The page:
Eve was home with the boys on Thursday and, when I returned, I discovered that someone had set up house in the stump.

flattr this!

Selling soap powder, or: Ed Miliband and the problem with politics

Andrew Rawnsley has this to say about Ed Miliband’s ongoing electoral difficulties:

Like his old boss, Mr Miliband believes that politics is “a battle of ideas”, and so long as he arms himself with enough of them he ought to win against a Tory party he regards as ideologically beached. His interest in ideas is admirable, just as it was in Mr Brown. But it is a huge weakness – in the case of Mr Brown it was a fatal one – not to deal with the fact that modern politics is also a battle of presentation and perceptions.

Close, but modern politics is not also a battle of presentation and perceptions, it has become primarily a battle of presentation and perceptions.

flattr this!

Quote of the Day: Afraid of every fucking thing in the world

When I see a picture of some dude hoisting some big damn gun about, often with appallingly poor trigger discipline, the first thing that comes to my mind is not look out, we have a badass on our hands, but, rather, here’s a dude who’s afraid of every fucking thing in the world. The big damn gun is like the eyes on the wings of a butterfly or a pufferfish sucking in seawater — a way to look bigger and maybe not get eaten. By whom? By whomever, man, I don’t know — when you’re afraid of every fucking thing in the world, I guess you spend a lot of time worrying about getting eaten.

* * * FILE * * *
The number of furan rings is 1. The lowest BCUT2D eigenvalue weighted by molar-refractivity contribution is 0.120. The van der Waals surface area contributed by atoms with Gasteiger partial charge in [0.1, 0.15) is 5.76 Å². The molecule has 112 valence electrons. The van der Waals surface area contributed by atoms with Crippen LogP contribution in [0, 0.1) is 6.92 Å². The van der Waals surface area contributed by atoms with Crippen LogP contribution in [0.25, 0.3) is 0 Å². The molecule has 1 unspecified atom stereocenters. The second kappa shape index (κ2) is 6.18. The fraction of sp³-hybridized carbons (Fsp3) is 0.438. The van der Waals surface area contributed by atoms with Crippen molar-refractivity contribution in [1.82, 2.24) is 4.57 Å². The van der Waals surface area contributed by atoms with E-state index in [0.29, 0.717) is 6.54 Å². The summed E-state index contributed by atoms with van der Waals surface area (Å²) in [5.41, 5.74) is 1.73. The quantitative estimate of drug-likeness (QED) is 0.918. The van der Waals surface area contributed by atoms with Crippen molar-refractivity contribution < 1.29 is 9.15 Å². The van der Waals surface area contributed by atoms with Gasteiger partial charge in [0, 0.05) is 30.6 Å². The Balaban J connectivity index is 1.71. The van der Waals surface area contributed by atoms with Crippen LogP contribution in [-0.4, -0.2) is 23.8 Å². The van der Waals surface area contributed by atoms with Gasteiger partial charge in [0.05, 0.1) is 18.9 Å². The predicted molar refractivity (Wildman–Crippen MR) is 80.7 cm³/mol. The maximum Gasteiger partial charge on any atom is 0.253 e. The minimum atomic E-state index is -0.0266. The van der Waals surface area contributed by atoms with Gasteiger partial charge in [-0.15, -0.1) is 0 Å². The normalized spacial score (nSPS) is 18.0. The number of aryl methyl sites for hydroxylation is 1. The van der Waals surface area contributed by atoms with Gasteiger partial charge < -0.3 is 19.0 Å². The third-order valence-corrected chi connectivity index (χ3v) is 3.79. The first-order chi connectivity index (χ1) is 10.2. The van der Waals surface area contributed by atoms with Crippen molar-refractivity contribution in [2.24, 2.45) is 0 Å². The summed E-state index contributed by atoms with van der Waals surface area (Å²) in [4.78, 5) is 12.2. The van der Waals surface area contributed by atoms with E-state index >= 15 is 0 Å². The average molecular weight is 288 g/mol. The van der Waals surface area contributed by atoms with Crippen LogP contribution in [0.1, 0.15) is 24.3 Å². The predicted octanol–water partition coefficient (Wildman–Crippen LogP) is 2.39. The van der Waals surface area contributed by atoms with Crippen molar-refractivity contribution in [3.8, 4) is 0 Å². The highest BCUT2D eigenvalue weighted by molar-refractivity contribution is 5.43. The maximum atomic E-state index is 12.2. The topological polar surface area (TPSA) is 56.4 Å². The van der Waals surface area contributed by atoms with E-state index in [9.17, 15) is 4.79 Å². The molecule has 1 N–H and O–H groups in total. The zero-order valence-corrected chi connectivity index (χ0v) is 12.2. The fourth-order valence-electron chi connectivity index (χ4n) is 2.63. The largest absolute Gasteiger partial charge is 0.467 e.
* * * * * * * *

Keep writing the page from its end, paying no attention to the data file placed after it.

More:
- John Scalzi

flattr this!

Stump

Some friends recently dug up an old tree stump and, for reasons probably best not explored, asked if we wanted it. Of course, we said yes and said stump was duly acquired and unloaded. The plan was to leave it until the weekend and then start trying to figure out if there is anything we can do with it.

I think we’ll manage.

flattr this!

Keeping Qshell sessions alive

Not a lot of people realise this, but the IBM i has a POSIX compliant shell environment, known as Qshell. It’s relatively basic (compared to both BASH and the native i command line) but it can be quite handy when I need (for example) to grep a source file.

One thing that has always annoyed me about Qshell, however, is that it doesn’t retain any history between sessions. Given that my workflow will involve starting at the i command line, performing a task in Qshell, and then returning to the command line, the lack of a history lead either to unnecessary typing or copying and pasting commands into and out of a text editor.